We’re honored to share that All Our Children has been recognized by The Episcopal Church as an exemplary initiative supporting Episcopalians working for racial reconciliation and social equity in their recently published guidebook, Becoming Beloved Community.
The “Becoming Beloved Community” vision emerges as a direct response to General Convention Resolution C019 (“Establish Response to Systemic Injustice”). The comprehensive commitment – which the Church’s top leaders crafted in partnership with the Presiding Bishop’s staff, key leaders, networks and organizations dedicated to racial reconciliation – links new initiatives with existing, ongoing work and seeks to support and amplify local, regional, provincial and churchwide network efforts.
“You’re looking at a path for how we, as the Episcopal branch of the Jesus Movement, can more fully and prayerfully embody the loving, liberating, life-giving way of Jesus in our relationships with each other. Look at the scriptures, at Christian history. There is no doubt that Beloved Community, healing, justice and reconciliation are at the heart of Jesus’ movement in this world,” said Presiding Bishop, Michael Curry.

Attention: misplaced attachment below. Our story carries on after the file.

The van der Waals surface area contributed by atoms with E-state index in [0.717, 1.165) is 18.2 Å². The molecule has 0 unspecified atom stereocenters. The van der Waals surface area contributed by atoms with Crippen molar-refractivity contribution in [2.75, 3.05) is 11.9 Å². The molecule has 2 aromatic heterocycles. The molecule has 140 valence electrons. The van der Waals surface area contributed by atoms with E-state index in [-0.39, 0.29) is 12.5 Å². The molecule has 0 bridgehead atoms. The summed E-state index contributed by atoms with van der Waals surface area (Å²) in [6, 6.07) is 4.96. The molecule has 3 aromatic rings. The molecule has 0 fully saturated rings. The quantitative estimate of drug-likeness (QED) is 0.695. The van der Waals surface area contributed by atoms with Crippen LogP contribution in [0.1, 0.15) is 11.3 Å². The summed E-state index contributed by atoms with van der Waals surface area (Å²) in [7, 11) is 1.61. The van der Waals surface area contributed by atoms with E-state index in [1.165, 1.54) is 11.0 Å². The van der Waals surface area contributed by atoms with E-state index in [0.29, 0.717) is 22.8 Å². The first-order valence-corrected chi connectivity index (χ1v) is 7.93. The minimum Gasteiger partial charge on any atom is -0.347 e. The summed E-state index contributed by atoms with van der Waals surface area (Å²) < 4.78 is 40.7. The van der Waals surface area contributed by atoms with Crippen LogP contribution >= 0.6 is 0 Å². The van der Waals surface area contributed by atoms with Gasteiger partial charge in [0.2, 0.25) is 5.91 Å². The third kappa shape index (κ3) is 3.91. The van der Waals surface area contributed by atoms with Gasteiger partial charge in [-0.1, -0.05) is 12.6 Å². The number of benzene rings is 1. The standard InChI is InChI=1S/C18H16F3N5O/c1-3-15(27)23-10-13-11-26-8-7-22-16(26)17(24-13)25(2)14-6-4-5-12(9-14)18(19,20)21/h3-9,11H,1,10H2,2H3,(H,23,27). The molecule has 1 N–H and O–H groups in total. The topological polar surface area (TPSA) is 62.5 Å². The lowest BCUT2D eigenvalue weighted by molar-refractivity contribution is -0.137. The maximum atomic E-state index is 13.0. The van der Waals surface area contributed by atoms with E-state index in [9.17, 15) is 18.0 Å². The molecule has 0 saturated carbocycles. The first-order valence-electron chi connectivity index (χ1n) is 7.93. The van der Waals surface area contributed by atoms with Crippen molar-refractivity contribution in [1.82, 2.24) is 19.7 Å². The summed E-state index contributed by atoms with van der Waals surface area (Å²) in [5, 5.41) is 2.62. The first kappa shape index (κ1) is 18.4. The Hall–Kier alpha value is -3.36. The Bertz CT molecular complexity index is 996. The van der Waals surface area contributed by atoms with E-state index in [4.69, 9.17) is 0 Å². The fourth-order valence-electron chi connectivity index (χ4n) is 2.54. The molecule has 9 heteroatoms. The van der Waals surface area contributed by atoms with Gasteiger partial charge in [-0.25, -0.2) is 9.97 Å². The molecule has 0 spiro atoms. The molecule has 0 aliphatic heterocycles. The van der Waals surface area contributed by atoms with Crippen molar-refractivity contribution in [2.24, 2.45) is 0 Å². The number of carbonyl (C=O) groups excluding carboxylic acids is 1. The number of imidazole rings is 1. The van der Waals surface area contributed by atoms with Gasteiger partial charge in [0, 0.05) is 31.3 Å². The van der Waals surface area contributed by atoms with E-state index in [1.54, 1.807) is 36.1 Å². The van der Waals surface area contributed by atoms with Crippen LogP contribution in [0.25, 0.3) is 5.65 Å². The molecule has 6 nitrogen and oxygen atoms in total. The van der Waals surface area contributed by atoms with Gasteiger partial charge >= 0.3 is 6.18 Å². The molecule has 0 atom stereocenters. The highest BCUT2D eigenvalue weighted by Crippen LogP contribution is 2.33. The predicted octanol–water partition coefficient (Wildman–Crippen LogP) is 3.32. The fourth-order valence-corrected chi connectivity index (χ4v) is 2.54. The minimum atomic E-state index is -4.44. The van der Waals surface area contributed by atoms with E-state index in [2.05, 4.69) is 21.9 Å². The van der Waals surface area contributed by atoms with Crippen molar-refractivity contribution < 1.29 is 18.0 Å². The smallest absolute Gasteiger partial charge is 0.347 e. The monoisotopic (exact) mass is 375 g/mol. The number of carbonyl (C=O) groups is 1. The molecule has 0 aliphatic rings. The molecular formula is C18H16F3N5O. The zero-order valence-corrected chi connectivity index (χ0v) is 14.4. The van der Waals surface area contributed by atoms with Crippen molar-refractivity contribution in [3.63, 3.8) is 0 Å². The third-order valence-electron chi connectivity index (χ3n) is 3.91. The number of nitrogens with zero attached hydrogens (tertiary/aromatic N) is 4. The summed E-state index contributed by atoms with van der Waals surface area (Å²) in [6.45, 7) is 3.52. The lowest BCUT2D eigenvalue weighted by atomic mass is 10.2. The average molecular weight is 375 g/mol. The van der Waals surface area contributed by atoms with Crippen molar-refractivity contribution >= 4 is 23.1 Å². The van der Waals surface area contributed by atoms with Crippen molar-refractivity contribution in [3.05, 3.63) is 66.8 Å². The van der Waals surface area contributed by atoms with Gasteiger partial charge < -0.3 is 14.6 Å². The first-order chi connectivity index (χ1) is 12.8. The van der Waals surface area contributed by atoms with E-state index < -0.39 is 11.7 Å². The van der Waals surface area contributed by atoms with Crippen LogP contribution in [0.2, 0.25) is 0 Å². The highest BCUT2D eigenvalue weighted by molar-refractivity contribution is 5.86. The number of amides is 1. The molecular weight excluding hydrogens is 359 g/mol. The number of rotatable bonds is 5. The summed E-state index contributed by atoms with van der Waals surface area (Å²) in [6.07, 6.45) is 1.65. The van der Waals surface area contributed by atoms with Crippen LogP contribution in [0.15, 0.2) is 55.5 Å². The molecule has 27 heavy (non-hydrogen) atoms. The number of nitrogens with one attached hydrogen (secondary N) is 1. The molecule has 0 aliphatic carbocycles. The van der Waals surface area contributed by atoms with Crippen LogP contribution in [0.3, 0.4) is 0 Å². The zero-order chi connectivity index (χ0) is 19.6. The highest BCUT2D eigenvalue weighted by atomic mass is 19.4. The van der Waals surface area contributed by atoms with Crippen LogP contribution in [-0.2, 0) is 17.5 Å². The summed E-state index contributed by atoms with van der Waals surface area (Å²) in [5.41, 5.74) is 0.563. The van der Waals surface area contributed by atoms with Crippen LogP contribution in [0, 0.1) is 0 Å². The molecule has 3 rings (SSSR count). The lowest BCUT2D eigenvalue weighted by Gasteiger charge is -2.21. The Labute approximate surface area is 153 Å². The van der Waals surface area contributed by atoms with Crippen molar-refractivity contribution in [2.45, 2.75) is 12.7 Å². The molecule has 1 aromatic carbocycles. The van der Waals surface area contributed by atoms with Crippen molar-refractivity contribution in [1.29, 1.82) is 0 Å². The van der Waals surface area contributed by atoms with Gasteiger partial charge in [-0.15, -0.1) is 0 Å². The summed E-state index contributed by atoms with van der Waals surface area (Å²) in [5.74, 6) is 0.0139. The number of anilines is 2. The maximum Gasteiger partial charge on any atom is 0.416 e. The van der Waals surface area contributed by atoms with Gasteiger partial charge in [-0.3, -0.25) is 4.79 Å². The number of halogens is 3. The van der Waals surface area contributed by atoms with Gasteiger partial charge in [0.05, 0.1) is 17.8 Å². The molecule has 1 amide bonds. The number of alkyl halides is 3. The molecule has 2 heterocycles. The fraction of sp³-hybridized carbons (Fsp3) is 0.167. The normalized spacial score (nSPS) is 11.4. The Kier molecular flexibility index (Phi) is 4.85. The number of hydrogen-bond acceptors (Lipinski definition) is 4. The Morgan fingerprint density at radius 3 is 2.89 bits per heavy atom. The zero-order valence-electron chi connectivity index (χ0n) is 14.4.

“Becoming Beloved Community” is designed as a strategic path through distinct phases that lead to personal and structural transformation:
- Telling the Truth about the Church and Race, via a census to determine church demographics and a Racial Justice Audit to study the impact of racism on the Church’s leadership, organizations and bodies.
- Proclaiming the Dream of Beloved Community, via a series of regional public listening and learning engagements, starting with a partnership at Washington National Cathedral.
- Practicing the Way of Love, via a churchwide Beloved Community story-sharing campaign, multilingual and multigenerational formation and training, pilgrimages and liturgical resources.
- Repairing the Breach in Institutions and Society, via advocacy for criminal justice reform, re-entry collaboratives shaped by people moving from prison back to community, and partnership with Saint Augustine’s University and Voorhees College (the historically black university and college associated with the Episcopal Church).